The number of houses and apartments built in New Zealand fell steadily from 1974/75, when 34,000 new houses and flats were built, to 1981, when only 14,300 were constructed; since then, numbers have generally risen, reaching 18,000 in 1992, when New Zealand's housing stock totaled 1,220,000. As of 2001, there were 1,359,843 private dwellings nationwide. About 80% were separate, single family houses. There were about 5,265 temporary dwellings (i.e., cabins, tents, mobile homes). The average household had 2.7 people. The average private dwelling has three bedrooms, a living room, dining room, kitchen, laundry, bathroom, toilet, and garage. Most units are built of wood and have sheet-iron or tiled roofs.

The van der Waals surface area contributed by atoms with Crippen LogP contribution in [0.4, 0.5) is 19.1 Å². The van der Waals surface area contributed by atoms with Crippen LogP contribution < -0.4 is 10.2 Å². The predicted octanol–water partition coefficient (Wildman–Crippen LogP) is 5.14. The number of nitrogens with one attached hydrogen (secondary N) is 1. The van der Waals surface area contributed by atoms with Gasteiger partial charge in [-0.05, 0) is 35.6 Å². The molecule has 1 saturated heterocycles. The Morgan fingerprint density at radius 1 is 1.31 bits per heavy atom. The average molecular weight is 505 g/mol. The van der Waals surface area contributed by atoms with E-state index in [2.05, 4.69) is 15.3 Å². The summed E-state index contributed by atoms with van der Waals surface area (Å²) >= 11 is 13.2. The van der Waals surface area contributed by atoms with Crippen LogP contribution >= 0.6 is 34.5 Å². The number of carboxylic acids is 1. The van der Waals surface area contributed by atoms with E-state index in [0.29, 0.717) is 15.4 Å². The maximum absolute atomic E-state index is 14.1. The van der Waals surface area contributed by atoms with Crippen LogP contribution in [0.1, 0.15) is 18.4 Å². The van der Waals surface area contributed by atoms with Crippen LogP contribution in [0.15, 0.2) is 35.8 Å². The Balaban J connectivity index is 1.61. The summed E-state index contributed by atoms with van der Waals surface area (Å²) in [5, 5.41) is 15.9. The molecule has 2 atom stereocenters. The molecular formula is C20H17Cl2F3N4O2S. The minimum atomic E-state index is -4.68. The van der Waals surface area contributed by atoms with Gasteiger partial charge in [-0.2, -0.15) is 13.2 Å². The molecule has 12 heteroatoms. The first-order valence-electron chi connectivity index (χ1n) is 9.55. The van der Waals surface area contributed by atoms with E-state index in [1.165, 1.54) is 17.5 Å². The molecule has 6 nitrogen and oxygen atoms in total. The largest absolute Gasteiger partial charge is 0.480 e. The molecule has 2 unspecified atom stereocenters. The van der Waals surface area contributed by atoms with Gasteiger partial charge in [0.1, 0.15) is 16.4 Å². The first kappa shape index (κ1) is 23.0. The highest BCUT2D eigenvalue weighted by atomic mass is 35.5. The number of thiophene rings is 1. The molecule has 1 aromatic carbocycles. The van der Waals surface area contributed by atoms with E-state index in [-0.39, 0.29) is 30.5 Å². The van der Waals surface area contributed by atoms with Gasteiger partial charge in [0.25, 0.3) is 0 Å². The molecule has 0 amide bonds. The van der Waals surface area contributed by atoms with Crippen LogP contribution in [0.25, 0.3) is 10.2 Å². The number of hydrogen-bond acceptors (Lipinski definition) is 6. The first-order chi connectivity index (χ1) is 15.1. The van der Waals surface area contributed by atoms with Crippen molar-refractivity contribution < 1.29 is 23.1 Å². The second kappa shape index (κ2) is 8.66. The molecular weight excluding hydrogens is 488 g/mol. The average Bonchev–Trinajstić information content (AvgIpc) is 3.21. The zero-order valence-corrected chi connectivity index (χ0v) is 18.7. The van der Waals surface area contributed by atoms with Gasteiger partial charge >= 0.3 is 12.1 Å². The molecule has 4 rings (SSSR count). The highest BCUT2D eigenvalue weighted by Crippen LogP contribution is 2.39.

In recent decades, the government has introduced measures designed to assist the financing of housing by contractors and private owners. These include increases in the maximum housing loans advanced by the State Advances Corporation, low-interest loans for families with low incomes, and the establishment of a home savings scheme through the Post Office Savings Bank. Since 1937, the government Housing Corp. has built houses and flats for rental, with preference given to low-income families; by March 1985, 90,469 of these had been completed. Since 1951, the government has generously subsidized local authorities to provide pensioners' housing.